Rescuing human embryonic stem cell research: The blastocyst transfer method

Research output: Contribution to journalArticle

Abstract

Despite the therapeutic potential of human embryonic stem (HES) cells, many people believe that HES cell research should be banned. The reason is that the present method of extracting HES cells involves the destruction of the embryo, which for many is the beginning of a person. This paper examines a number of compromise solutions such as parthenogenesis, the use of defective embryos, genetically creating a "pseudo embryo" that can never form a placenta, and determining embryo death, and argues that none of these proposals are likely to satisfy embryoists, that is, those who regard the embryo as a person. This paper then proposes a method of extracting HES cells, what might be called the Blastocyst Transfer Method, that meets the ethical requirements of embryoists, and it considers some possible concerns regarding this method. It concludes by encouraging future HES cell research to investigate this method.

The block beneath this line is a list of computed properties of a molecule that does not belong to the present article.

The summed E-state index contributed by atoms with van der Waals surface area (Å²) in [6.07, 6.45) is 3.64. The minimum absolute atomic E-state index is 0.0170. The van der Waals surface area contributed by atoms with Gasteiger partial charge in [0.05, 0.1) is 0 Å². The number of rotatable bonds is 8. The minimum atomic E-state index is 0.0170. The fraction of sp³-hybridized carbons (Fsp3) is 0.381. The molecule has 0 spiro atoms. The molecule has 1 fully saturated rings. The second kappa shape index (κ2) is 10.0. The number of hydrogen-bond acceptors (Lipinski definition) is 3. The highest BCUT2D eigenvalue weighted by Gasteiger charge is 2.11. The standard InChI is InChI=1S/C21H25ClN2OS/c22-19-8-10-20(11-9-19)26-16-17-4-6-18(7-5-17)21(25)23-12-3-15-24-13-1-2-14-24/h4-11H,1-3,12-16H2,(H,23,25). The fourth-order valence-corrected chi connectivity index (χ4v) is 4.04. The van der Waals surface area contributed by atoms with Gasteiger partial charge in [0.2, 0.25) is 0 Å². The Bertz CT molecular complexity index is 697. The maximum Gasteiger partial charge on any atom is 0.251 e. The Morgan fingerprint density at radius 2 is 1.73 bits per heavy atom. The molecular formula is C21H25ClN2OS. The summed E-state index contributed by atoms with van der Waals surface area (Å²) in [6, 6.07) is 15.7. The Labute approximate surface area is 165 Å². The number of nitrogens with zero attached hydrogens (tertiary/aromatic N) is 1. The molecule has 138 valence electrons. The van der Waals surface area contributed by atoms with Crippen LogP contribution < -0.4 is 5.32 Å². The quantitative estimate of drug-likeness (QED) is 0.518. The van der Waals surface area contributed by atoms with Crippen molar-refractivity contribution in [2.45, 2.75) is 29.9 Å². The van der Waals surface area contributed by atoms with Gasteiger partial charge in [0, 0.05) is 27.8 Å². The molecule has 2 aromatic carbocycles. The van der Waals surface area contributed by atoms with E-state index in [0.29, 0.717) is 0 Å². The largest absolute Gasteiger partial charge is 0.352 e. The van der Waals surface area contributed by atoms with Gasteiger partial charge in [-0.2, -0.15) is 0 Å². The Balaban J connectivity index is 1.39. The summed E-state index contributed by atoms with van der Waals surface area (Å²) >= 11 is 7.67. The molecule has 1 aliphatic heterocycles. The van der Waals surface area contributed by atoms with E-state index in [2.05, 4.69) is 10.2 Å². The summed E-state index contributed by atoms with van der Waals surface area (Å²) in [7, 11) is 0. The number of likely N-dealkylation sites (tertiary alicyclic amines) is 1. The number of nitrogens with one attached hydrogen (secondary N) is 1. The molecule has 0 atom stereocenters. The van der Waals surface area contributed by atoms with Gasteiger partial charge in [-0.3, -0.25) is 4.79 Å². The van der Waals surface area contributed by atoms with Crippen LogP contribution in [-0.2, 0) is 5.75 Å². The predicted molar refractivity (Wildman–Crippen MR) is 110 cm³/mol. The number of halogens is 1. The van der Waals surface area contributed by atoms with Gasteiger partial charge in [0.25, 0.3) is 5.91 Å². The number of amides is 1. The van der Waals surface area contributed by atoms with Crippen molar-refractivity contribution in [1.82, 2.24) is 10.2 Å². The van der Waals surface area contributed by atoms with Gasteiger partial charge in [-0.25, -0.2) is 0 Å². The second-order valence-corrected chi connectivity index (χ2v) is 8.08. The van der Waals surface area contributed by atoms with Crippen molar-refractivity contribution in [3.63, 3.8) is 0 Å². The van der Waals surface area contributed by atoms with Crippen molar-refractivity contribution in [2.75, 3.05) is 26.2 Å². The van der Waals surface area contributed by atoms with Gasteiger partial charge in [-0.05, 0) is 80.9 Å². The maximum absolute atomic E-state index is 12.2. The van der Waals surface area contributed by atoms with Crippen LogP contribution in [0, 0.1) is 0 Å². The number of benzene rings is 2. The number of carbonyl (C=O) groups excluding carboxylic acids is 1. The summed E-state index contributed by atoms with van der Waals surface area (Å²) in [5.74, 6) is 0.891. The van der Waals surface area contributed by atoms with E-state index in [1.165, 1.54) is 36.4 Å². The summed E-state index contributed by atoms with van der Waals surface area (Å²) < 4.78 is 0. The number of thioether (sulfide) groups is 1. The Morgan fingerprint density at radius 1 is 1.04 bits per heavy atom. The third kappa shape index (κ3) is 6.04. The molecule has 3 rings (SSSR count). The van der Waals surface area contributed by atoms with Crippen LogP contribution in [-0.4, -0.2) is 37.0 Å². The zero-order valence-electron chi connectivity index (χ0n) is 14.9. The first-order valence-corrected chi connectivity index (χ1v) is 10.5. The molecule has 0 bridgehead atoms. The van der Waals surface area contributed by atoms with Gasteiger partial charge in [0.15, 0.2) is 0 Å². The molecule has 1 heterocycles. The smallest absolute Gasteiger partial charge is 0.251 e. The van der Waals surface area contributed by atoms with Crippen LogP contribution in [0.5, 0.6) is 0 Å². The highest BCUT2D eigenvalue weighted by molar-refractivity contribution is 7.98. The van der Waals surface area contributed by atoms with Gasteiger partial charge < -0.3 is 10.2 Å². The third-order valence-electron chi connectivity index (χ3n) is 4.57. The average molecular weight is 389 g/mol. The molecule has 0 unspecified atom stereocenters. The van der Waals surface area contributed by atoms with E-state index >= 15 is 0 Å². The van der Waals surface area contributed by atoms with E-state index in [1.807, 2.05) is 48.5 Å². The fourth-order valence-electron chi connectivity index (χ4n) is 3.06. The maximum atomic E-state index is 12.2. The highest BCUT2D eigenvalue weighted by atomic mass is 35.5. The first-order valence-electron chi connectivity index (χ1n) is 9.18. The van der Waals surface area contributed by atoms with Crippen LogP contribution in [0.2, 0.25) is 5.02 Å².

Original languageEnglish (US)
Pages (from-to)8-16
Number of pages9
JournalAmerican Journal of Bioethics
Volume5
Issue number6
DOIs
StatePublished - Nov 1 2005

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Stem Cell Research
Embryo Transfer
embryo
Embryonic Structures
stem
Parthenogenesis
Embryo Loss
parthenogenesis
Placenta
Human Embryonic Stem Cells
method

Keywords

  • Blastocyst transfer
  • Embryonic stem cell research
  • Ethics
  • Persons
  • PGD

ASJC Scopus subject areas

  • Management, Monitoring, Policy and Law

Cite this

Rescuing human embryonic stem cell research : The blastocyst transfer method. / Liao, S. Matthew.

In: American Journal of Bioethics, Vol. 5, No. 6, 01.11.2005, p. 8-16.

Research output: Contribution to journalArticle

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